Submitted to: Crop Science
Publication Type: Peer Reviewed Journal
Publication Acceptance Date: September 23, 2002
Publication Date: May 1, 2003
Citation: FJELLSTROM,R.G., STEINER,J.J., BEUSELINCK,P.R., TETRASOMIC LINKAGE MAPPING OF RFLP, PCR, AND ISOZYME LOCI IN LOTUS CORNICULATUS L., CROP SCIENCE 43:1006-1020. 2003
Interpretive Summary: Birdsfoot trefoil (Lotus corniculatus) is a forage legume in which there have been limited inheritance studies conducted. Birdsfoot trefoil is grown for pasture grazing, hay, and silage on more than 3 million acres in North America. Advances made by utilizing genetically mapped markers in plant breeding are becoming well documented, as they are used for mapping genes controlling valuable characteristics, studying genetic diversity, and marker aided selection in plant breeding. Unfortunately, birdsfoot trefoil cannot benefit from such advances since this species has no genetic map. The objectives for this research were to develop a genetic map and characterize the genome of birdsfoot trefoil using molecular markers. A genetic map for the six chromosomes of birdsfoot trefoil was constructed using inheritance information and analysis of 234 DNA (RFLP, RAPD, ISSR, and STS) and protein markers. This first genetic map for birdsfoot trefoil serves to provide a foundation for the genetic analysis of complex traits and marker aided selection for trefoil improvement.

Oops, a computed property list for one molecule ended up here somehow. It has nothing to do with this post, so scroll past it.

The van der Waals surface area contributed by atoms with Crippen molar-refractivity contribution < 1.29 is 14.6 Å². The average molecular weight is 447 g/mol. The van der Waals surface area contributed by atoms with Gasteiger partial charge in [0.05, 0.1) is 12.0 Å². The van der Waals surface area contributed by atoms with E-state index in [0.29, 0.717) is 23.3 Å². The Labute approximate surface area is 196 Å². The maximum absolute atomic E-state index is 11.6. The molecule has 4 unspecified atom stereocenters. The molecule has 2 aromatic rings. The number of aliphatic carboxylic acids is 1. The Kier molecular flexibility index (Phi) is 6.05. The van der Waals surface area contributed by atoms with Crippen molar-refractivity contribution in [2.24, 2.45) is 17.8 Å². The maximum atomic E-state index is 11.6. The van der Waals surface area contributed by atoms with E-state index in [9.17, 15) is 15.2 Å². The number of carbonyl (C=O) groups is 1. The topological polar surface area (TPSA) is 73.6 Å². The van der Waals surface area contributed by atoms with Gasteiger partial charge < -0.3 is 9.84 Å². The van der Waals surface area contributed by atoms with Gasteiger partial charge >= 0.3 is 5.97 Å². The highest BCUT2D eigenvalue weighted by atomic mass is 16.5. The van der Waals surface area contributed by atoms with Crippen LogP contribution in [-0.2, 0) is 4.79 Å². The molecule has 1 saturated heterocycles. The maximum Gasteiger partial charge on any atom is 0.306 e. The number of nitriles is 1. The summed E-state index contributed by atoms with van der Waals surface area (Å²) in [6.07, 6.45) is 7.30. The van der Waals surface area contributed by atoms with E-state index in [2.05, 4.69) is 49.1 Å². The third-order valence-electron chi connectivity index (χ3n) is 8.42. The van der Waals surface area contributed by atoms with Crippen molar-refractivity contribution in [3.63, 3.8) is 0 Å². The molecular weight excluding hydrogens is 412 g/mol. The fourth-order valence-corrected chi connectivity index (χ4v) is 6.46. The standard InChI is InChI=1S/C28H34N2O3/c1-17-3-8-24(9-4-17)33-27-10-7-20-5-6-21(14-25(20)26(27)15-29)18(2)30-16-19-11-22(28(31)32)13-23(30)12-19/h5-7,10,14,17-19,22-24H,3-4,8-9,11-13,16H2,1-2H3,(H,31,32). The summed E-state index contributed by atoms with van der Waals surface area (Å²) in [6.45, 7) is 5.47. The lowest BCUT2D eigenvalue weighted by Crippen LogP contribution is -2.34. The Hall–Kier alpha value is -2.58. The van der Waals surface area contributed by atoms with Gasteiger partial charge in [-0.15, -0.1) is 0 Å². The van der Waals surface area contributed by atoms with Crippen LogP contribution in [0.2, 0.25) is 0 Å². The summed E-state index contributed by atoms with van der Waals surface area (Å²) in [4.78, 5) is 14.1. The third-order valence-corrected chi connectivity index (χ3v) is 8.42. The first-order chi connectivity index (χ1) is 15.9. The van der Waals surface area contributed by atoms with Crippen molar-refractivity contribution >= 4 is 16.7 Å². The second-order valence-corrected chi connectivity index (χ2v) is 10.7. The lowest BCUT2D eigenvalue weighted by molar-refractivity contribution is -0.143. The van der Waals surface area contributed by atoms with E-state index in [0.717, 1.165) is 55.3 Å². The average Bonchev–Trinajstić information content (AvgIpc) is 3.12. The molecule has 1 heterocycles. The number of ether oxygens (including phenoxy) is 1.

Lotus corniculatus (birdsfoot trefoil) is a tetrasomic forage legume in which there has been limited inheritance studies conducted. The purpose for this research was to develop a genetic map and characterize the genome of L. corniculatus using molecular markers. A linkage map was constructed for L. corniculatus using information from 226 single-dose RFLP, RAPD, ISSR, STS, and isozyme markers and eight double-dose RFLP markers. Six composite linkage groups were constructed from the combined data of four homologous linkage groups anchored by shared RFLP loci. Three of the composite groups (Groups-2, -3, and -4) were well defined, two groups (Groups-5 and -6) were poorly discriminated because of apparent marker duplication found between them, and one group (Group 1) was poorly defined because of an apparently high degree of differentiation between its homologous members. This first genetic map for L. corniculatus spans 590.7 cM and serves to provide a foundation for the genetic analysis of complex traits and marker aided selection.